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Overall value:
75 pts
SocialDiabetes app is designed for patients with type 1 and type 2, as well as gestational and LADA diabetes, helping them keep track of their blood glucose levels, food and calorie intake, as well as insulin administration.

Scores

Cost-in-use
Free with option to purchase premium, but with no indicated benefits
80 pts
App Interface Usability
Visually appealing and easy-to-use interface, but with slower response
74 pts
Multimedia Usage
The app doesn't include multimedia
75 pts
Real World Usability
Useful, but only as a basic calorie counter and insulin and BG tracker
72 pts

Diabetes is a serious, and often a life-threatening disease that affects about 9.3 percent of U.S. population (as of 2014). Diabetes diagnosis can overwhelm patients, because they must accept the fact that they'd have to live with the disease that requires significant lifestyle changes until the rest of their lives.

Putting diabetes under control is essential in order to reduce the risk of developing diabetes-associated complications, but this is also a time consuming task, because it requires patients to be aware of it 24/7.

Many diabetes patients use traditional "pen and paper" logs or diaries to track blood sugar levels, calorie intake, medication use, and other lifestyle activities that help them stay on top of their diabetes, but this could be cumbersome often causing missed entries or doses.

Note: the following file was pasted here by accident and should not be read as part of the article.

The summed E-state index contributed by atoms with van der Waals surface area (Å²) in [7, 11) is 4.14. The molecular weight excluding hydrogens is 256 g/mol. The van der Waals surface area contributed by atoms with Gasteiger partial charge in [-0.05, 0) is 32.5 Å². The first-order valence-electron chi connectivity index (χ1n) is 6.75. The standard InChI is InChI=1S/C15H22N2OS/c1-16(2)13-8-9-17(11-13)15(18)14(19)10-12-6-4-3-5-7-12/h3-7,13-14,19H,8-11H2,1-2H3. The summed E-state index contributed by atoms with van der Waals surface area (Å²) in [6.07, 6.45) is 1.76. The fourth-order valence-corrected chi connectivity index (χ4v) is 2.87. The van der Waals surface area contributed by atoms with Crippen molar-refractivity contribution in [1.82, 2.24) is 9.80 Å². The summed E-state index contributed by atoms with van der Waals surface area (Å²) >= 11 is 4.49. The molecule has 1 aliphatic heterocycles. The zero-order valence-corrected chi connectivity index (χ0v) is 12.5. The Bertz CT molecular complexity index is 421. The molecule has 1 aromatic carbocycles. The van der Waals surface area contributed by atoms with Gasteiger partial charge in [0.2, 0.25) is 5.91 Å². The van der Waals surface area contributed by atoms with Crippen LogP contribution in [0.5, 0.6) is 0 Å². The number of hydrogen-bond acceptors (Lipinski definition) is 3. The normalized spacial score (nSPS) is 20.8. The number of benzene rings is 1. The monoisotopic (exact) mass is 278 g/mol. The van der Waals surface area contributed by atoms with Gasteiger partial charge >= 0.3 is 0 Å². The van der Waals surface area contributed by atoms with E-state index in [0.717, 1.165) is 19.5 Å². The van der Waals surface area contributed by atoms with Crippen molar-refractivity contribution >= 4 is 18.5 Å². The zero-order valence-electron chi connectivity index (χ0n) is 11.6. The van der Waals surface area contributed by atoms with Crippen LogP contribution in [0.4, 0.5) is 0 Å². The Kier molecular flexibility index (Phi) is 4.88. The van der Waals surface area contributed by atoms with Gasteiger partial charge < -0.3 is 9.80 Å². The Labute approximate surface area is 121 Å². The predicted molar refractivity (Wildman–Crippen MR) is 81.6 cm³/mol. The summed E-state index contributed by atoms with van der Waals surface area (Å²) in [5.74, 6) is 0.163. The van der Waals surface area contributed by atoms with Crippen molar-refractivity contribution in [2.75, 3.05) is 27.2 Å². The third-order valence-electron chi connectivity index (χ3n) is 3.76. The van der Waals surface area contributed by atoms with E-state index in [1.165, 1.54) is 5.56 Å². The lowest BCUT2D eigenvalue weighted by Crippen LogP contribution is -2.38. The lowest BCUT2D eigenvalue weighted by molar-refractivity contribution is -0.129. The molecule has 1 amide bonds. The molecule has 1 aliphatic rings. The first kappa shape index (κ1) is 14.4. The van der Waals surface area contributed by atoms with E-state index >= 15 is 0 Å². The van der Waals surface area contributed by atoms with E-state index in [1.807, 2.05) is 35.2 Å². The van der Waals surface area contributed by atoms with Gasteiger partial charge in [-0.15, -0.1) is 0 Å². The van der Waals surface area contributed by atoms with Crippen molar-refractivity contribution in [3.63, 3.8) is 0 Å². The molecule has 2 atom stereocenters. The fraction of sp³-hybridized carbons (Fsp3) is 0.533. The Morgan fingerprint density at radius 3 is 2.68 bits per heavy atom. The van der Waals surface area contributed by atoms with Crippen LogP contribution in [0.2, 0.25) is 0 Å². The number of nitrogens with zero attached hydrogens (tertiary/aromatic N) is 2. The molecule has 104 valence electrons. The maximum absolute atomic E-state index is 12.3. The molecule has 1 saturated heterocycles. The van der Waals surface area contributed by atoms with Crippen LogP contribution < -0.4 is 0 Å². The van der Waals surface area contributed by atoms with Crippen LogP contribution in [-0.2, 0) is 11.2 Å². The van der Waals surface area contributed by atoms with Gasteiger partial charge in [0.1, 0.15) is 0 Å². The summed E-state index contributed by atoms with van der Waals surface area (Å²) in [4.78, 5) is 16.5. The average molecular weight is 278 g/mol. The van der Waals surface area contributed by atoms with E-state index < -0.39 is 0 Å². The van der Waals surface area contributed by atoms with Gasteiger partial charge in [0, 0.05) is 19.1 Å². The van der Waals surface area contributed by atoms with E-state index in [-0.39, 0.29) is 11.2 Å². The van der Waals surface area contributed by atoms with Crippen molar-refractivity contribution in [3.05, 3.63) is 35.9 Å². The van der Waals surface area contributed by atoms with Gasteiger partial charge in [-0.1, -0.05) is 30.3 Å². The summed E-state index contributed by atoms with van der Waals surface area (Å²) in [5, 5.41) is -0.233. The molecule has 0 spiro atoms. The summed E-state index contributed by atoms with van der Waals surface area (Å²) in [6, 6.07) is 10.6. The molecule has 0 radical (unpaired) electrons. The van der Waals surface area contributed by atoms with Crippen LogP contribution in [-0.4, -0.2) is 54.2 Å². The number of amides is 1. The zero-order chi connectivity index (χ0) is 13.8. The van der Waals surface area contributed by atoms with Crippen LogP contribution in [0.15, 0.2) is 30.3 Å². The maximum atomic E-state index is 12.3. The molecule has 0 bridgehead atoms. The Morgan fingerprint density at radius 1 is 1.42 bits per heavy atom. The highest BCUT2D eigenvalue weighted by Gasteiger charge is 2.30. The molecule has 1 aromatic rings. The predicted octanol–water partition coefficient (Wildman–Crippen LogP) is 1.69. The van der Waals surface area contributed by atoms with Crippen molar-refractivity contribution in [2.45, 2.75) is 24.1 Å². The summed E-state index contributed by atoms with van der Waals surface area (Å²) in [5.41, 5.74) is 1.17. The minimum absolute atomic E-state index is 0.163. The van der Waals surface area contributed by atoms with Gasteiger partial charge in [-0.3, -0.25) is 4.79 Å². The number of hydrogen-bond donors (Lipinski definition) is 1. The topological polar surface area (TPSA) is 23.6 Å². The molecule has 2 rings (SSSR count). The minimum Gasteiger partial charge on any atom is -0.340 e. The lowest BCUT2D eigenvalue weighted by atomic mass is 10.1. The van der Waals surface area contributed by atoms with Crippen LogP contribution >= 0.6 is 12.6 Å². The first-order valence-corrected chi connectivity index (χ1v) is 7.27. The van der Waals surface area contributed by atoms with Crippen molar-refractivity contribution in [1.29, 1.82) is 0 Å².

Luckily, managing diabetes has never been easier thanks to the numerous techs and gadgets, including many mobile apps that help patients keep their diabetes in check.

These apps range from single- to multifunctional that help with various tasks, including tracking blood glucose levels, counting carbs, managing medications, etc.

Sometimes, these apps focus on only one type of diabetes, such as Type 2 that is the most common type of diabetes, accounting for about 90% to 95% of all diagnosed cases. We reviewed couple of such apps that are made specifically to provide healthcare professionals with clinical practice guidance and decision support, such as AACE Diabetes Algorithm app and Accurate Insulin Decisions (AID) app that both focus on Type 2 diabetes patients.

However, most diabetes apps cover all types of diabetes, including Type 1 and 2, Gestational and LADA, and are usually aimed at patient helping them track and manage their condition.

We already reviewed couple of apps that help patients manage their diabetes, such as Diabetes Kit app for iOS users, or mySugr app that uses gamification for easier diabetes management.

The app we review today is similar. SocialDiabetes app is designed for patients with type 1 and type 2, as well as gestational and LADA diabetes, helping them keep track of their blood glucose levels, food and calorie intake, as well as insulin administration.

 

Although designed as self-management tool for diabetes patients, they should use it only under supervision of their healthcare providers.

The app requires users to accept the terms of use and provide their login information. This isn't done as traditional registration, but much simpler. All you have to do is enter your email address and any password you want and that app will take you to the home screen.

If you're an iPhone user, the app will offer to connect with Apple Health in order to read your daily health data. You can choose to leave that off for now and enable it later, at your convenience. Once you've adjusted custom settings and provided required data, you can start using this app.